This Agency Veteran Wants to Turn the Carbon Conversation Upside Down

His organization focuses on regenerative agriculture

A hand holds a dying plant.
“All you have to do is start working with the soil the same way nature does,” Kopald said.
The Carbon Underground

This story is part of a weeklong series on climate change and sustainability. It’s in partnership with Covering Climate Now, a global journalism initiative to cover climate change in the week leading up to the U.N. summit on climate change in New York on Sept. 23. Click here to learn more about the initiative and read all of Adweek’s coverage on how sustainability and marketing intersect.

Nearly every conversation around carbon’s role in climate change centers around reducing carbon emissions.

Larry Kopald, co-founder of The Carbon Underground, which focuses on regenerative agricultural practices, said that this misses a major point.

“Reducing emissions does nothing for climate change” without also focusing on drawing existing carbon into the soil through the natural processes being destroyed by industrial agriculture, he explained.

In 2004, the United Nations Food and Agricultural Organization estimated that, if current practices continued, soil degradation meant that there would be only 60 years of farming left.

The good news?

A transition to regenerative agriculture can reverse these changes, and it makes business sense for agricultural companies otherwise facing a food-security crisis in the near future.

“We know that if we bring carbon down from the atmosphere into the soil, we help the farmers, we help the food companies, we help the fiber companies [and] we help the planet,” Kopald said.

Earlier in his career, Kopald spent time as a creative director with Leo Burnett and as executive creative director with FCB and Ketchum, before going on to build and serve as president and CCO for Think New Ideas. He brings this experience to the approach he takes with The Carbon Underground, which partners with global companies and employs communications strategies to build support for regenerative agricultural practices.

The Carbon Underground focuses on connecting large companies with large growing areas, advising them on how to move toward regenerative agricultural practices and helping with communications.

Kopald said that once The Carbon Underground explains to large companies like McDonald’s, Unilever or Nike that their existing efforts to reduce emissions and move toward renewable energy won’t have much of an impact without adding an evolution in agricultural practices, these companies tend to see the benefits. It’s also something they can tout to shareholders and audiences.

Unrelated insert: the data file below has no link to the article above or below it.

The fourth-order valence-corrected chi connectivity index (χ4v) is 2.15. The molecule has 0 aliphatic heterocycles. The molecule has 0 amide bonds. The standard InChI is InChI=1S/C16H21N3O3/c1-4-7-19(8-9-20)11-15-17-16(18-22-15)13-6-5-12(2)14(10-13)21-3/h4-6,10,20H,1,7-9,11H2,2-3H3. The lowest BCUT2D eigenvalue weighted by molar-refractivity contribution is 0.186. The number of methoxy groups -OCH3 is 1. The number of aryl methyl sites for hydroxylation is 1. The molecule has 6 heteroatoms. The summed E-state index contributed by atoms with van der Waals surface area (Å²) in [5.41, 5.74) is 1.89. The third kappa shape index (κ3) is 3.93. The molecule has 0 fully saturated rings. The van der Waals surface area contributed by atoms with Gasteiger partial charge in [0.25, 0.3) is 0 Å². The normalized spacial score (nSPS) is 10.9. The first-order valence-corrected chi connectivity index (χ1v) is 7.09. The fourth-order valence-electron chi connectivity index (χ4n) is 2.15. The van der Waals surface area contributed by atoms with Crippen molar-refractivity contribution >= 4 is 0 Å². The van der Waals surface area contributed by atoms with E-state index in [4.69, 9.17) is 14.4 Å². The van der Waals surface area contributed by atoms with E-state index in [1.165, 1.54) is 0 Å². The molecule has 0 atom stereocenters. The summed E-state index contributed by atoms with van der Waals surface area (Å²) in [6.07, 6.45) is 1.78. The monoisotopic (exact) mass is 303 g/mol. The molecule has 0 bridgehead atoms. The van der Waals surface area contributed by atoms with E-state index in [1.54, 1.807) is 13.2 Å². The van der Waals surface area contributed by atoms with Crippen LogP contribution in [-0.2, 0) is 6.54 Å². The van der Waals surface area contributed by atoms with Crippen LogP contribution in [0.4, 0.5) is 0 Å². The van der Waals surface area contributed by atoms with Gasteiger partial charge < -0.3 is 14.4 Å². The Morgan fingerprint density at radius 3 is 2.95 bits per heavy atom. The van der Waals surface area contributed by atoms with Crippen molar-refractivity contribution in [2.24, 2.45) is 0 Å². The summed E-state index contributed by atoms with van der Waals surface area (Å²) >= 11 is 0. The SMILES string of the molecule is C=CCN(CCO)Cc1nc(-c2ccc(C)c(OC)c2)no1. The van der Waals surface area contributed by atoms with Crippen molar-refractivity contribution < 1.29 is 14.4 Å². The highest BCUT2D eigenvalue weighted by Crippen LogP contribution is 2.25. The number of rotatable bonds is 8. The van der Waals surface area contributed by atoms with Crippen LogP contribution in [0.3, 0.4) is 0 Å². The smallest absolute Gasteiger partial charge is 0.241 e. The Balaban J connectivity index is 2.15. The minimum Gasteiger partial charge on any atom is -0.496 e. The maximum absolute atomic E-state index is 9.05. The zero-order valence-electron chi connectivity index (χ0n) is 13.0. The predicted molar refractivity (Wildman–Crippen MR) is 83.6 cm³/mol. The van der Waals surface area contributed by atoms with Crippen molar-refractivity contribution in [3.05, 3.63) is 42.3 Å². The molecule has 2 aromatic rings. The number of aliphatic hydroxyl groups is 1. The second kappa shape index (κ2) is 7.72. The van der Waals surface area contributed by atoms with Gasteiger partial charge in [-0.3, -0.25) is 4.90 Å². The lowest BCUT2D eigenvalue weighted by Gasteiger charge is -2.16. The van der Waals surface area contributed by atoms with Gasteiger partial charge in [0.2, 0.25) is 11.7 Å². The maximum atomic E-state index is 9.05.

“It resonates from a communication standpoint,” Kopald said, noting that the overhaul necessary to restore farmlands, ranch pastures or wetlands isn’t as complicated as you might expect.

“All you have to do is start working with the soil the same way nature does,” he said. This means moving away from monoculture crops and the use of pesticides and herbicides that inhibit the biodiversity present in the soil.

Once companies decide to make the shift to regenerative agricultural practices, they have to figure out what that means for their particular crops, Kopald explained. Some, like General Mills, are doing that on their own, while others, such as Unilever, are hiring The Carbon Underground to advise their farmers on regenerative agriculture techniques.

The transition does involve an investment on the parts of these companies in helping farmers cover the cost of transitioning. Kopald said Mars recently committed $1 billion to such a transition.

Companies’ reasons for investing in the transition are motivated in no small part by self-interest and necessity.

“They know their ingredients’ supply chain is collapsing. Because of climate change, they have no idea what the yields are going to be, what the price will be, because you have floods and you have droughts and all that,” Kopald said. “When you restore the soil, your food security goes way up. You grow during droughts; you grow during floods—because the soil can withstand those things.”

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